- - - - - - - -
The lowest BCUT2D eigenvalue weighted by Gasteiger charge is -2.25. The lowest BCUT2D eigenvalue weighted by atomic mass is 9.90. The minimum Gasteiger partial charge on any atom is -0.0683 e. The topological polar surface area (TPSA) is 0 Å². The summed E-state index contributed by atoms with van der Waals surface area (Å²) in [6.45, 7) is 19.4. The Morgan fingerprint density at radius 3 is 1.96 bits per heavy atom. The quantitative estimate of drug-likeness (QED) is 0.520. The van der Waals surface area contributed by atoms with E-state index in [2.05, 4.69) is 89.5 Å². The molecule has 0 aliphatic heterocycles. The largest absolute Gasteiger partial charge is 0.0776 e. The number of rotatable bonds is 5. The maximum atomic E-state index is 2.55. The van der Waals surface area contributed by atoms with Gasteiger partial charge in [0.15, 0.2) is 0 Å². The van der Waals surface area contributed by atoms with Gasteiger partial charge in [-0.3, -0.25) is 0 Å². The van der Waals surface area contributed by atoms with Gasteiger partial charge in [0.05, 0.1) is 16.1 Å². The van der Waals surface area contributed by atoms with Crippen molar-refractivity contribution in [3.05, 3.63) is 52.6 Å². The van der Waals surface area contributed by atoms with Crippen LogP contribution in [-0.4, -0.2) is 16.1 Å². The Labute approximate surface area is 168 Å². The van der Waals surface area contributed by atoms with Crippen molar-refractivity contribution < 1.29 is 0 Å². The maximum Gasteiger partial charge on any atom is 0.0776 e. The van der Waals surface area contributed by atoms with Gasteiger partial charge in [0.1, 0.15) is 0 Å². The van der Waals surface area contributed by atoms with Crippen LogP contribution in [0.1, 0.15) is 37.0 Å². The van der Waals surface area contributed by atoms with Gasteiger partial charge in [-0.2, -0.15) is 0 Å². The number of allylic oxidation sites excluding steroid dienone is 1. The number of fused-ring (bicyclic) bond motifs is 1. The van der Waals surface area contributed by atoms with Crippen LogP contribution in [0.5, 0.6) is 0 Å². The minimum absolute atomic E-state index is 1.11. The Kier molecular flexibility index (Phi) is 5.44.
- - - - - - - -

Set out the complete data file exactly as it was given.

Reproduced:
The lowest BCUT2D eigenvalue weighted by Gasteiger charge is -2.25. The lowest BCUT2D eigenvalue weighted by atomic mass is 9.90. The minimum Gasteiger partial charge on any atom is -0.0683 e. The topological polar surface area (TPSA) is 0 Å². The summed E-state index contributed by atoms with van der Waals surface area (Å²) in [6.45, 7) is 19.4. The Morgan fingerprint density at radius 3 is 1.96 bits per heavy atom. The quantitative estimate of drug-likeness (QED) is 0.520. The van der Waals surface area contributed by atoms with E-state index in [2.05, 4.69) is 89.5 Å². The molecule has 0 aliphatic heterocycles. The largest absolute Gasteiger partial charge is 0.0776 e. The number of rotatable bonds is 5. The maximum atomic E-state index is 2.55. The van der Waals surface area contributed by atoms with Gasteiger partial charge in [0.15, 0.2) is 0 Å². The van der Waals surface area contributed by atoms with Gasteiger partial charge in [-0.3, -0.25) is 0 Å². The van der Waals surface area contributed by atoms with Gasteiger partial charge in [0.05, 0.1) is 16.1 Å². The van der Waals surface area contributed by atoms with Crippen molar-refractivity contribution in [3.05, 3.63) is 52.6 Å². The van der Waals surface area contributed by atoms with Crippen LogP contribution in [-0.4, -0.2) is 16.1 Å². The Labute approximate surface area is 168 Å². The van der Waals surface area contributed by atoms with Crippen molar-refractivity contribution < 1.29 is 0 Å². The maximum Gasteiger partial charge on any atom is 0.0776 e. The van der Waals surface area contributed by atoms with Gasteiger partial charge in [0.1, 0.15) is 0 Å². The van der Waals surface area contributed by atoms with Crippen LogP contribution in [0.1, 0.15) is 37.0 Å². The van der Waals surface area contributed by atoms with Gasteiger partial charge in [-0.2, -0.15) is 0 Å². The number of allylic oxidation sites excluding steroid dienone is 1. The number of fused-ring (bicyclic) bond motifs is 1. The van der Waals surface area contributed by atoms with Crippen LogP contribution in [0.5, 0.6) is 0 Å². The minimum absolute atomic E-state index is 1.11. The Kier molecular flexibility index (Phi) is 5.44.